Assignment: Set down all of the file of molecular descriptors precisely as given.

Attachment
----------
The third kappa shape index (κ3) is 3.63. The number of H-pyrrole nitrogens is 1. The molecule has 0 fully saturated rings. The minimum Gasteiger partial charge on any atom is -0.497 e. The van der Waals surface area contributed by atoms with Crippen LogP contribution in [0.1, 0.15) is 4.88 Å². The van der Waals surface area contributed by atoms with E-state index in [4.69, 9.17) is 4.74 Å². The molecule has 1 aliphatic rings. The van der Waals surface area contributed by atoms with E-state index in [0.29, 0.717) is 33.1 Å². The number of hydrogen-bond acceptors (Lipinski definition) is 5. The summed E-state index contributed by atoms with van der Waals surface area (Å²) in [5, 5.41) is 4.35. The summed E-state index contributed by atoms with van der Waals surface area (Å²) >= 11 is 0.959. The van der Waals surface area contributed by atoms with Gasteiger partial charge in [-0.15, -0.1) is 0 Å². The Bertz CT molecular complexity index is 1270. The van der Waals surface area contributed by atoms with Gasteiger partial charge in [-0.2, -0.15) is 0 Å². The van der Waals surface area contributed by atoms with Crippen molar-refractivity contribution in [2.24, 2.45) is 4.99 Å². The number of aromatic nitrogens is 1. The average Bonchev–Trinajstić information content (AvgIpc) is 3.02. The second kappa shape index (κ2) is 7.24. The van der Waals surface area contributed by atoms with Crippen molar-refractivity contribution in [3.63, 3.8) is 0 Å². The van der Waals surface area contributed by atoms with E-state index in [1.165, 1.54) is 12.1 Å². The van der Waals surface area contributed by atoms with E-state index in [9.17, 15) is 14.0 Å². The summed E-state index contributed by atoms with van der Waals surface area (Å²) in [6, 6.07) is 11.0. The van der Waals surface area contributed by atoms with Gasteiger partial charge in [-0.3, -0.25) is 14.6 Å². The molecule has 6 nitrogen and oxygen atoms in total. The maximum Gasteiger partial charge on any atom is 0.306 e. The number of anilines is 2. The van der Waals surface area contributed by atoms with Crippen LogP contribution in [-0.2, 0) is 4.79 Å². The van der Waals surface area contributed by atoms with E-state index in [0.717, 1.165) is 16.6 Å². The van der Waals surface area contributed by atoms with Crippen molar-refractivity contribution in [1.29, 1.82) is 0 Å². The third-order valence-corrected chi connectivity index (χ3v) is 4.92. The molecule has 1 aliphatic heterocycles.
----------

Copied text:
The third kappa shape index (κ3) is 3.63. The number of H-pyrrole nitrogens is 1. The molecule has 0 fully saturated rings. The minimum Gasteiger partial charge on any atom is -0.497 e. The van der Waals surface area contributed by atoms with Crippen LogP contribution in [0.1, 0.15) is 4.88 Å². The van der Waals surface area contributed by atoms with E-state index in [4.69, 9.17) is 4.74 Å². The molecule has 1 aliphatic rings. The van der Waals surface area contributed by atoms with E-state index in [0.29, 0.717) is 33.1 Å². The number of hydrogen-bond acceptors (Lipinski definition) is 5. The summed E-state index contributed by atoms with van der Waals surface area (Å²) in [5, 5.41) is 4.35. The summed E-state index contributed by atoms with van der Waals surface area (Å²) >= 11 is 0.959. The van der Waals surface area contributed by atoms with Gasteiger partial charge in [-0.15, -0.1) is 0 Å². The Bertz CT molecular complexity index is 1270. The van der Waals surface area contributed by atoms with Gasteiger partial charge in [-0.2, -0.15) is 0 Å². The van der Waals surface area contributed by atoms with Crippen molar-refractivity contribution in [2.24, 2.45) is 4.99 Å². The number of aromatic nitrogens is 1. The average Bonchev–Trinajstić information content (AvgIpc) is 3.02. The second kappa shape index (κ2) is 7.24. The van der Waals surface area contributed by atoms with Crippen molar-refractivity contribution in [3.63, 3.8) is 0 Å². The van der Waals surface area contributed by atoms with E-state index in [1.165, 1.54) is 12.1 Å². The van der Waals surface area contributed by atoms with E-state index in [9.17, 15) is 14.0 Å². The summed E-state index contributed by atoms with van der Waals surface area (Å²) in [6, 6.07) is 11.0. The van der Waals surface area contributed by atoms with Gasteiger partial charge in [-0.3, -0.25) is 14.6 Å². The molecule has 6 nitrogen and oxygen atoms in total. The maximum Gasteiger partial charge on any atom is 0.306 e. The number of anilines is 2. The van der Waals surface area contributed by atoms with Crippen LogP contribution in [-0.2, 0) is 4.79 Å². The van der Waals surface area contributed by atoms with E-state index in [0.717, 1.165) is 16.6 Å². The van der Waals surface area contributed by atoms with Crippen molar-refractivity contribution in [1.29, 1.82) is 0 Å². The third-order valence-corrected chi connectivity index (χ3v) is 4.92. The molecule has 1 aliphatic heterocycles.